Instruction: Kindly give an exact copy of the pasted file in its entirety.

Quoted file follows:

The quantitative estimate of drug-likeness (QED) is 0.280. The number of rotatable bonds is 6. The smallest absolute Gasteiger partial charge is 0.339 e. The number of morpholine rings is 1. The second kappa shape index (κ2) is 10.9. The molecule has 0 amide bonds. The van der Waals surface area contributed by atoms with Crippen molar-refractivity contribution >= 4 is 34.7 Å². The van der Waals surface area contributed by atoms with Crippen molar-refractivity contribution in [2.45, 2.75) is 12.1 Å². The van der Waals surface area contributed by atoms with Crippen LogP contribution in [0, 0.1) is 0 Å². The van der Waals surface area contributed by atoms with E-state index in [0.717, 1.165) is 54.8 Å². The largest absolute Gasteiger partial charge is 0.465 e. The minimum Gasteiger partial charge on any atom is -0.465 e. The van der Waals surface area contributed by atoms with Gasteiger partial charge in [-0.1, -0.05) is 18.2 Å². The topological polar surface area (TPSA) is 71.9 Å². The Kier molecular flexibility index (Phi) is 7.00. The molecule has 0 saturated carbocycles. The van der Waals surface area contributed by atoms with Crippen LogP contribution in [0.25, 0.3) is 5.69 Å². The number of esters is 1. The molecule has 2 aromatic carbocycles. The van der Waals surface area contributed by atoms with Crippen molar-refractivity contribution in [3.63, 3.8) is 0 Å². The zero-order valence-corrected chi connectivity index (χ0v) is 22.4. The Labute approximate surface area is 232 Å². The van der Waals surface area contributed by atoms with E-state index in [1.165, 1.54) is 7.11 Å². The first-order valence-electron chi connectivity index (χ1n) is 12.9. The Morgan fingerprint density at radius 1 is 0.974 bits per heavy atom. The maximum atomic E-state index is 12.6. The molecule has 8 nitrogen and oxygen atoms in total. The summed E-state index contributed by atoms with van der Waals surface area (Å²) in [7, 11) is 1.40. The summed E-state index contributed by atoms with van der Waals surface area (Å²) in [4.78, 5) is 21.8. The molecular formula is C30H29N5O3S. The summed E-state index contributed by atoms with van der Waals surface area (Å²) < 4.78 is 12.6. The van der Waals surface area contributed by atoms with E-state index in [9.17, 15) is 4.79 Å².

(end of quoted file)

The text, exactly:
The quantitative estimate of drug-likeness (QED) is 0.280. The number of rotatable bonds is 6. The smallest absolute Gasteiger partial charge is 0.339 e. The number of morpholine rings is 1. The second kappa shape index (κ2) is 10.9. The molecule has 0 amide bonds. The van der Waals surface area contributed by atoms with Crippen molar-refractivity contribution >= 4 is 34.7 Å². The van der Waals surface area contributed by atoms with Crippen molar-refractivity contribution in [2.45, 2.75) is 12.1 Å². The van der Waals surface area contributed by atoms with Crippen LogP contribution in [0, 0.1) is 0 Å². The van der Waals surface area contributed by atoms with E-state index in [0.717, 1.165) is 54.8 Å². The largest absolute Gasteiger partial charge is 0.465 e. The minimum Gasteiger partial charge on any atom is -0.465 e. The van der Waals surface area contributed by atoms with Gasteiger partial charge in [-0.1, -0.05) is 18.2 Å². The topological polar surface area (TPSA) is 71.9 Å². The Kier molecular flexibility index (Phi) is 7.00. The molecule has 0 saturated carbocycles. The van der Waals surface area contributed by atoms with Crippen LogP contribution in [0.25, 0.3) is 5.69 Å². The number of esters is 1. The molecule has 2 aromatic carbocycles. The van der Waals surface area contributed by atoms with Crippen molar-refractivity contribution in [3.63, 3.8) is 0 Å². The zero-order valence-corrected chi connectivity index (χ0v) is 22.4. The Labute approximate surface area is 232 Å². The van der Waals surface area contributed by atoms with E-state index in [1.165, 1.54) is 7.11 Å². The first-order valence-electron chi connectivity index (χ1n) is 12.9. The Morgan fingerprint density at radius 1 is 0.974 bits per heavy atom. The maximum atomic E-state index is 12.6. The molecule has 8 nitrogen and oxygen atoms in total. The summed E-state index contributed by atoms with van der Waals surface area (Å²) in [7, 11) is 1.40. The summed E-state index contributed by atoms with van der Waals surface area (Å²) in [4.78, 5) is 21.8. The molecular formula is C30H29N5O3S. The summed E-state index contributed by atoms with van der Waals surface area (Å²) < 4.78 is 12.6. The van der Waals surface area contributed by atoms with E-state index in [9.17, 15) is 4.79 Å².